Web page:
31 Days of Horror Part 2: You Can’t Piss on Hospitality. I Won’t Allow It!

I’ve watched a bunch more horror movies this month. I realized I didn’t actually post a list last time, so this time I’ll start by listing the ones I talked about last time, and then start fresh with the new ones. So here you go.

1. Leviathan (1989)
2. Eyes Without a Face (1960)
3. Trollhunter (2010)
4. Dracula (1931)
5. Dracula’s Daughter (1936)
6. Headhunters (2010)
7. Soultangler (1987)
8. Slime City (1988)
9. Hour of the Wolf (1968)
10. Landscape Suicide (1986)

That brings us to now. I’ve watched fifteen more horror movies since then. Some of them were great, some of them were not so great, and some of them were pretty terrible. I’ll start by listing the order in my list, the title, and then I’ll give you a little bitty mini-review. Because I’m a member of the itty-bitty-review-committee. I plan to break this up into smaller collected chunks so you don’t go crazy or lose interest. From here on out, I’ll probably be alternating between this format, where I discuss lesser movies or give itty-bitty reviews, and a longer format, where I blather on at length about movies that I particularly liked (or maybe disliked). Here are the first six, in a shorter format.

11. Sweet Home (1989)

This movie was so weird. Strange Japanese horror, released in the late-1980s in conjunction with an NES video game. Like, literally, that trailer plays right before the movie starts. The tone of this thing was all over the place– over-the-top, Noh-style Japanese slapstick, and then some of the most horrifying things you can imagine. Then back to the bouncy, goofy-music slapstick. The most unsettling and terrifying part about this movie was that someone thought pairing super-bouncy goofy music with horrible, horrible terror was a good idea. It really heightens the “what the shit” factor.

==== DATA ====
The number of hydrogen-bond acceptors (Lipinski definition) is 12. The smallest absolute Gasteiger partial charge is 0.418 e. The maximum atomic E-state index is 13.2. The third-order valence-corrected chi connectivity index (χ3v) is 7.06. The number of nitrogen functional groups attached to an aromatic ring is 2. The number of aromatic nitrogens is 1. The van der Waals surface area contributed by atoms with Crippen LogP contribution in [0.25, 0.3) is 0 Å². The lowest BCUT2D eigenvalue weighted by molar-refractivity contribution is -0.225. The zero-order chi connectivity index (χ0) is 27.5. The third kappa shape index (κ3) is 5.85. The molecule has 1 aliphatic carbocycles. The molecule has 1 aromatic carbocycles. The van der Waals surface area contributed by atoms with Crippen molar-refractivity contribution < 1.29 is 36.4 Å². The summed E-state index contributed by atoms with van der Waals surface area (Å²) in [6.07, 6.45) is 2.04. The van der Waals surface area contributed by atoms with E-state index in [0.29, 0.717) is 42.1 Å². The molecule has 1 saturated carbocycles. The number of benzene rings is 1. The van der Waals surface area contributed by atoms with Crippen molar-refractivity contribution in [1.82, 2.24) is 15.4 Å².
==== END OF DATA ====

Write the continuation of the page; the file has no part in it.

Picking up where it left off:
Also, there’s a great face-melting scene.

12. Troll 2 (1990)

I’d never seen this one before. It’s one of the worst horror movies of all time. I’d seen Best Worst Movie, which is a documentary film all about Troll 2 and how terrible it is, and about how people love it in spite of it being terrible. Honestly, after watching the documentary, I felt like I didn’t really need to see Troll 2 itself. But what the hell, right?

It was… it was pretty bad. I enjoyed it thoroughly all the way through.

The acting is atrocious, the dialogue is straight-up laughable most of the way through, the costumes were trash, and the editing is questionable at best. I enjoyed it all the way through.